Is Pakistan a failed state? The Economist calls Pakistan the "world's most dangerous place", while the Foreign Policy magazine's Failed States Index for 2012 places it among the 20 worst states. One can also find several scholarly works that paint a dangerous picture of this nuclear-armed South Asian country, particularly pointing to the security mess Pakistan is in. Ian Talbot, however, offers a broader study that examines several challenges facing Pakistan, in his latest book, Pakistan: A New History. Mr Talbot, a professor of history at the University of Southampton, has written several books on South Asia. In his latest book, he offers a chronological analysis of Pakistan's history, which focuses on five key areas of the country's development: "its historical inheritance; the civil-military relationship; the external dimension; Centre-province relations and the role of Islam in Pakistan's public life".
The root of the problems Pakistan faces today, in Mr Talbot's view, goes back to the colonial era. Though India and Pakistan had similar inheritance of governance from the British Raj, "in reality these were different" because the bulk of what became West Pakistan was a British security state in Northwest India. "The compromises the Muslim League had to make with entrenched landed and tribal elites in this region and the dislocations of 1947-48 further reinforced a tradition of governance with privileged administrative efficiency and security over political and democratic development." This historical inheritance played a part in skewing civil-military relations in favour of the latter.
But it doesn't mean that the military's influence over Pakistan's politics was not irreversible. There were occasions when civilian leaders had opportunities to reverse this and reform the country. The ascendance of Zulfikar Ali Bhutto to power in 1971 was such an occasion. Bhutto, who sought to transform Pakistan, had big ideas such as abolishing feudalism and empowering the poor. But at the close of Bhutto's rule, much remained the same, Mr Talbot says. During Bhutto's reign, "politics remained in the thrall of patron-client ties in which personality counted for more than ideology or party institutionalism. The party system displayed instability and immaturity rather than vitality and development, thereby opening the door for military intervention." Mr Talbot is also critical of Bhutto's "concessions" to Islamist demands. The 1973 Constitution, introduced by the Bhutto regime, denied non-Muslim citizens the possibility of attaining the highest office in the land. Such concessions opened the way for Zia ul-Haq's more wide-ranging state-sponsored Islamisation. In other words, Bhutto missed a great opportunity to reform Pakistan.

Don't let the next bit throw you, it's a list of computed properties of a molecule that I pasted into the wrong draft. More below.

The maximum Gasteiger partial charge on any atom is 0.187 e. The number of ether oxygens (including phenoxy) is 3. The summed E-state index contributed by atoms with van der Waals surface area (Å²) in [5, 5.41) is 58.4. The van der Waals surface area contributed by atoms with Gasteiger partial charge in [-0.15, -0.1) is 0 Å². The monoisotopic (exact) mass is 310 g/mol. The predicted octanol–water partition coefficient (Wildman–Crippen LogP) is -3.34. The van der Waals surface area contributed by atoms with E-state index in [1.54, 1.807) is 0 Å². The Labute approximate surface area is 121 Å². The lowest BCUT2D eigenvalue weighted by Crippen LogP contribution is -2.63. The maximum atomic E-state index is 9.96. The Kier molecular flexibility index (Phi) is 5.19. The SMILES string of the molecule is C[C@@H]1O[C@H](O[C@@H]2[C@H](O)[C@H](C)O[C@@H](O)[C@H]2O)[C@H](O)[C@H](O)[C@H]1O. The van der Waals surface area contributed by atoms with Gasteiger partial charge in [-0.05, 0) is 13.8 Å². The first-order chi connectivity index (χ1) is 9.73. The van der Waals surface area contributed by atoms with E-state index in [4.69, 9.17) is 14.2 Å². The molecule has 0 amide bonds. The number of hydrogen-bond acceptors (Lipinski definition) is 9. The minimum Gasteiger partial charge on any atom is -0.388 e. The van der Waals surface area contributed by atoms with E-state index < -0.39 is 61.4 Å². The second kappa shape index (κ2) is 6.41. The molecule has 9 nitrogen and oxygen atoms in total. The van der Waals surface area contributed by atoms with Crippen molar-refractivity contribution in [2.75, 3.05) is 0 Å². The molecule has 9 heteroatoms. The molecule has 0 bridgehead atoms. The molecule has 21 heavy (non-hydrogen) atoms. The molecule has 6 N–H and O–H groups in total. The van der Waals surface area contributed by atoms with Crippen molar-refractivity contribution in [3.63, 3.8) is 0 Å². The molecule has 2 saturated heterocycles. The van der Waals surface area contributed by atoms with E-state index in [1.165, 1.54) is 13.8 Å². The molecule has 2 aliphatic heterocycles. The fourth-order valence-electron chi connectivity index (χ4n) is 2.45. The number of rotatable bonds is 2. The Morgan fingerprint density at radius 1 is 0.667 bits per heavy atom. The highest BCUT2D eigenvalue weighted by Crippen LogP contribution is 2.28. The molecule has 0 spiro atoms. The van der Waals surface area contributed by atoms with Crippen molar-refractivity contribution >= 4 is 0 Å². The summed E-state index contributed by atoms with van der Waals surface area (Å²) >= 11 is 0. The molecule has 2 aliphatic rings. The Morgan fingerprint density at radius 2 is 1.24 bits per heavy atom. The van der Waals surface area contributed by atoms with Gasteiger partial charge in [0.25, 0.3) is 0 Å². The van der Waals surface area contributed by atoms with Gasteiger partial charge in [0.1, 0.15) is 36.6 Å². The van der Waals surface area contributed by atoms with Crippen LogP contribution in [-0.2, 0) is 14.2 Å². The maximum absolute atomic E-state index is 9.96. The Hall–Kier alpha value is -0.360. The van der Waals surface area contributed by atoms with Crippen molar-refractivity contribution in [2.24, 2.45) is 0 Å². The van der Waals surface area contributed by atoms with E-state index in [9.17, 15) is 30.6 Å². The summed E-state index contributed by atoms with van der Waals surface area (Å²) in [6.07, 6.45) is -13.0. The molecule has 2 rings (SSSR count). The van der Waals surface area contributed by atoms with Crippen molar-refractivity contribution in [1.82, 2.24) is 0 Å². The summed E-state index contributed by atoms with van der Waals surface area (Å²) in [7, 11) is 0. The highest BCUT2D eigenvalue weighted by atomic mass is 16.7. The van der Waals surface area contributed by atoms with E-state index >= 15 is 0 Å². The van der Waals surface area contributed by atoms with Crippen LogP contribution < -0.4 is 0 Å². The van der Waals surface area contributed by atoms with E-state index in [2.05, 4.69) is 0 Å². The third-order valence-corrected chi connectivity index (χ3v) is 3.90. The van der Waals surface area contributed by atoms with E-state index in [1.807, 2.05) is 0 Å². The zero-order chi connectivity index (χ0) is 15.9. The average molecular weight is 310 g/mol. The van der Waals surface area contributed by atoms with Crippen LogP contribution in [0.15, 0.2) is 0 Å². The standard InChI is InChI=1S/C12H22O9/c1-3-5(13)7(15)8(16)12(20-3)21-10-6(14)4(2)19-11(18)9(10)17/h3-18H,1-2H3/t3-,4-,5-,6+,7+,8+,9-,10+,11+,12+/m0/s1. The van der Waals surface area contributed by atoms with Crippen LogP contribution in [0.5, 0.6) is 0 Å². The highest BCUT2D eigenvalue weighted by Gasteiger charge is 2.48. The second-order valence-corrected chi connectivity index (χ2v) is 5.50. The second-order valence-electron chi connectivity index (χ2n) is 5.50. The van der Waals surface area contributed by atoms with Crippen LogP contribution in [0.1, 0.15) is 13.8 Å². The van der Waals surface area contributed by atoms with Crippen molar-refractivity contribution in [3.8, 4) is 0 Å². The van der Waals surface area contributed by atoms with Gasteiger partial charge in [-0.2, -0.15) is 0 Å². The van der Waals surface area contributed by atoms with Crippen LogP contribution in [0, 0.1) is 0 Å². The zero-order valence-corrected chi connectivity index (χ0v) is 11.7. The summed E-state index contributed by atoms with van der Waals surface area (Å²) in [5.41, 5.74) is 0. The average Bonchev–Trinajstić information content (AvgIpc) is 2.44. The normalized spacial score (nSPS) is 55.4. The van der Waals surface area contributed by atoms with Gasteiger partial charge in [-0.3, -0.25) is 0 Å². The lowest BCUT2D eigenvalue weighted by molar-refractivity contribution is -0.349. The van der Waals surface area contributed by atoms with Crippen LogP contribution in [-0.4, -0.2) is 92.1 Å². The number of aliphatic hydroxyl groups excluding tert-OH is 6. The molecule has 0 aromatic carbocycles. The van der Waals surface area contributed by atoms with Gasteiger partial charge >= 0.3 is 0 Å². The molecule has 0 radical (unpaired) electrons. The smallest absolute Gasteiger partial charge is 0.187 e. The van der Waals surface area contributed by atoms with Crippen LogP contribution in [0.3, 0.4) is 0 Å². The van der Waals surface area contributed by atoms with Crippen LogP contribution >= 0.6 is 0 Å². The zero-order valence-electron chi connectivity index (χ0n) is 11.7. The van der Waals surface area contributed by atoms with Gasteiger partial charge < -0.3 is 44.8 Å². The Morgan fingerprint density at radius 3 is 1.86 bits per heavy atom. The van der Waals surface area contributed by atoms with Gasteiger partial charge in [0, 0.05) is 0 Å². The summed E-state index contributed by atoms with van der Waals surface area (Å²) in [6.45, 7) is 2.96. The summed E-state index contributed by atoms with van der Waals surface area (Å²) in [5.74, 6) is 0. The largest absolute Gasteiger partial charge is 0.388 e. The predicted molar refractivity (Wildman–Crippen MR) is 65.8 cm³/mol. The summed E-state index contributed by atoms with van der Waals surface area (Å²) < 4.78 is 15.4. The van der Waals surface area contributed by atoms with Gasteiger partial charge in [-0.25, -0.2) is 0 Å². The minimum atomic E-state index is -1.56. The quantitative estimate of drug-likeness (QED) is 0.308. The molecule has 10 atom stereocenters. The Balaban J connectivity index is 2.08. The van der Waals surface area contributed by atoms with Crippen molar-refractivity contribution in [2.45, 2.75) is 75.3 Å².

Zia's policies, on the other hand, exacerbated the crisis Pakistan was facing. Zia attempted to resolve Pakistan's quest for stability by means of Islamisation. The result was mounting sectarian violence and increased ethnic conflict, both of which were to assume major proportions in the decade following his death. But Zia was unable to crush his political opposition completely. Civil society continued to campaign for a democratic Pakistan, which eventually helped civilian rule to be reinstated. Though the new government tried to reverse several of Zia's policies at home, his attempt to secure a protectorate in Afghanistan and to use jihadis in Kashmir continued apace, argues Mr Talbot.
The country saw one more military takeover. General Pervez Musharraf, like his predecessors, also promised to reform the country and its political system. But "little was delivered". After nine years of General Musharraf's rule, Pakistan still had to resolve the issues that had stalled its economic and political development since independence. "If Pakistan was not a failed state under Musharraf's stewardship, it remained immobilised". The post-Musharraf government, though it has faced several threats and challenges, is close to completing its term. Given Pakistan's history of instability and uncertainty, this is certainly a big achievement, particularly considering that this is an elected civilian government. But could the Asif Ali Zardari government address in a meaningful way any of the key challenges Pakistan faces?
Mr Talbot will say no. Besides the security challenges, Pakistan is facing "massive" problems arising from population and environmental pressures. "They present potentially greater challenges to the state than the current security crisis." If Pakistan wants to survive, the author says, it should focus more on economic sustainability and democratic consolidation, instead of being obsessed with different concepts of security. Unless there's a major shift in the national policy direction, Pakistan is unlikely to muddle through, he warns.
Mr Talbot's work is based on hard research and his assertions are backed up with vast references. The notes and bibliography of the book run into over 40 pages. Unlike several other contemporary books on Pakistan, Mr Talbot's work is more focused on analysis than on predicting the country's future. True, he warns of a future catastrophe, but he bases that warning on analyses of the historical settings. What the book overlooks, however, is Pakistan's ability to survive. Pakistan is not only a country of crises, but also one of great survivals. One should keep that in mind before foreseeing any catastrophe.
PAKISTAN: A NEW HISTORY
Columbia University Press
311 pages; Rs 499